Kengo Kuma first revealed plans for The Exchange in 2016 as the focal point of Darling Square - Scale Magazine

A Timber Wrap by Kuma

Japanese architect Kengo Kuma wraps The Exchange building in Sydney with an organic and sculptural timber screen around its shifting floor plates.

When Kengo Kuma first revealed plans for The Exchange in 2016 as the focal point of Darling Square, a neighborhood located on western outskirts of the Sydney central business district in Darling Harbour, Sydney, he said that the building was designed as a landmark that would be recognizable from all angles.

“Our aim is to achieve an architecture that is as open and tangible as possible to the community, and this is reflected in the circular geometry that creates a building that is accessible and recognizable from multiple directions,” said Kuma.

Wrapped in a sculptural timber screen, The Exchange by Kengo Kuma & Associates offers a dynamic and formal public space to the urban context of Sydney, Australia. The Exchange serves as a multi-use civic building comprised of a public library, childcare, and commercial uses; including a fresh food market and restaurants. It is planned as a part of the large urban development in the active area of Darling Harbor.

“The wooden screen wraps the exterior of the building in a dynamic and exciting manner, a historical reference to Darling Harbour originally being a hive of business activity and a focal point as a market exchange.”

Darling Square - Scale Magazine

The site within the development is like a small pocket among high rise buildings and is characterized by rigid geometry and hard surfaces. The urban design strategy for The Exchange is to create an architectural form in harmony with the square which can merge with the landscape and preserve a human scale using natural materials to produce a tangible and comfortable building.

“Surrounded by residential blocks, retail at the lower levels, and an active flow of people along the boulevard, the site is a nodal point. We, therefore, chose a non-directional architectural form so that it would be accessible and recognizable from all directions. The circular form reflects and promotes the vibrant and active neighborhood of the Darling Square Precinct with its diverse mix of users.”

The ground floor plane is conceived as an extension of the Square. A fully glazed façade enables the space to be open and it promotes interaction with the active street life and free flow of people offering opportunities for the community’s daily use. The middle levels of the building are dedicated to public use. To express the active and diverse nature of the building, a dynamic geometry was created through a shifting of floor plates. By shifting floor plates, comfortable and active outdoor terraces are created at each level that suits the use for its function.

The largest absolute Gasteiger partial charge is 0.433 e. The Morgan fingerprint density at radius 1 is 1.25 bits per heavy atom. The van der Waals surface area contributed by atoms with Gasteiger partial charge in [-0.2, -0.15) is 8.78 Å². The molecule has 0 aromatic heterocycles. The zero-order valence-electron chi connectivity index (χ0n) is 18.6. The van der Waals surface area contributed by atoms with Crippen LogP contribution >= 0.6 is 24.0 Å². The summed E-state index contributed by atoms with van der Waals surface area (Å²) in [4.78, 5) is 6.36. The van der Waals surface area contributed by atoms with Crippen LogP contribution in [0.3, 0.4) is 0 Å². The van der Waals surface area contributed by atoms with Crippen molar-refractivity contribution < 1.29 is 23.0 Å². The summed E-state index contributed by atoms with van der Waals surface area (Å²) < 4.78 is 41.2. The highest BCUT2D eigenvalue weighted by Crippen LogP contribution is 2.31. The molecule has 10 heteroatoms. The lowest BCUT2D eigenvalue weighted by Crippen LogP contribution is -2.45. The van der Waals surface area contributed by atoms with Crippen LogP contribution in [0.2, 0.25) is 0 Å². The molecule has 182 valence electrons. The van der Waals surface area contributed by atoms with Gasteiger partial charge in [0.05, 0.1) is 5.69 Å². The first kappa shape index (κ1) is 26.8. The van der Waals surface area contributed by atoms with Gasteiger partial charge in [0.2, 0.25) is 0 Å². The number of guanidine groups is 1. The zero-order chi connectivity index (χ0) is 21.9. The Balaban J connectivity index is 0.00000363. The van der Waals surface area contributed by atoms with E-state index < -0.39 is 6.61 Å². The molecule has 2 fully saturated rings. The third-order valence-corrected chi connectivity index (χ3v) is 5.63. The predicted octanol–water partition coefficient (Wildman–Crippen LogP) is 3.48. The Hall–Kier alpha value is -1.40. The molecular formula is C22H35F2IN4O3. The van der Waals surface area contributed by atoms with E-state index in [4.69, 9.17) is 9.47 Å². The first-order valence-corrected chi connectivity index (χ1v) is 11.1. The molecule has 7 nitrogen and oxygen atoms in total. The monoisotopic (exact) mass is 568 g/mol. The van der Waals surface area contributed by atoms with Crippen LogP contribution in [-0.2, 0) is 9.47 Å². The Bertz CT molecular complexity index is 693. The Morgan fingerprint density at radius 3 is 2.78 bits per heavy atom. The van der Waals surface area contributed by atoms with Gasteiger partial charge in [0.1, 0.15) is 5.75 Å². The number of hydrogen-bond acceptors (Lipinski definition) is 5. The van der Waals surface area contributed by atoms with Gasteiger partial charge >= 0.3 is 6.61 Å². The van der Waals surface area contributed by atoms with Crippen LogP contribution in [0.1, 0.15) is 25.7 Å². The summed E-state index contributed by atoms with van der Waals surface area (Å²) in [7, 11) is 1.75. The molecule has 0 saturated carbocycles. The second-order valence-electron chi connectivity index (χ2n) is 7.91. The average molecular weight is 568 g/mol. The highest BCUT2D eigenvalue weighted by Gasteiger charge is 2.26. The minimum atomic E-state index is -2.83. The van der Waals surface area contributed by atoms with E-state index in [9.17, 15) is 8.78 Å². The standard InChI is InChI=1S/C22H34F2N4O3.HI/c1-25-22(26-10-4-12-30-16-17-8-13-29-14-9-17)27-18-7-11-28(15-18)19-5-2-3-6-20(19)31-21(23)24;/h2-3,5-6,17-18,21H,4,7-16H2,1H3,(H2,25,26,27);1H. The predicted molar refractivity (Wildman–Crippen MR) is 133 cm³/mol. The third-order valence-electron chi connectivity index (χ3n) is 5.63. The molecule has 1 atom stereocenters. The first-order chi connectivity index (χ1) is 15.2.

Timber was selected for the building envelope in order to offer natural texture to the neighbors. An organic and spontaneous timber screen wraps around the shifting floor plates. The timber strips filter the natural light and provide a soft texture to the interior space.

“It is our intent to express architecture as a part of natural elements, like a tree or a “nest” in a playful and primitive manner,” says Kuma, who founded Kengo Kuma and Associates in 1990. His studio, which has offices in Tokyo and Paris, is known for his playful use of natural materials on facades and interiors.

Project Details of The Exchange

Location: Sydney, Australia

Program: Market Hall, Public Library, Child Care, F&B

Design Period: 01/2015 – 08/2017

Construction Period: 08/2017 – 09/2019

Client & Developer: Lendlease

Architect: Kengo Kuma & Associates, Kengo Kuma, Yuki Ikeguchi (Partner in Charge), Marc Moukarzel (Project Architect), Diego Martin, Mira Yung, Laura Sandoval Illera, Taylor Park

Landscape Architect: ASPECT Studios

Structural Engineer: Lendlease

Façade Engineer: ARUP, F&D Normoyle

Façade Optimization: ARMA

MEP: Lendlease

Builder: Lendlease

Structural System: Concrete Structure, Timber Façade

Site Area: 4,993 m²

Building Footprint: 1,075 m²

Total Floor Area: 6,680 m²

Number of Floors: 7

Photographs by @Martin Mischkulnig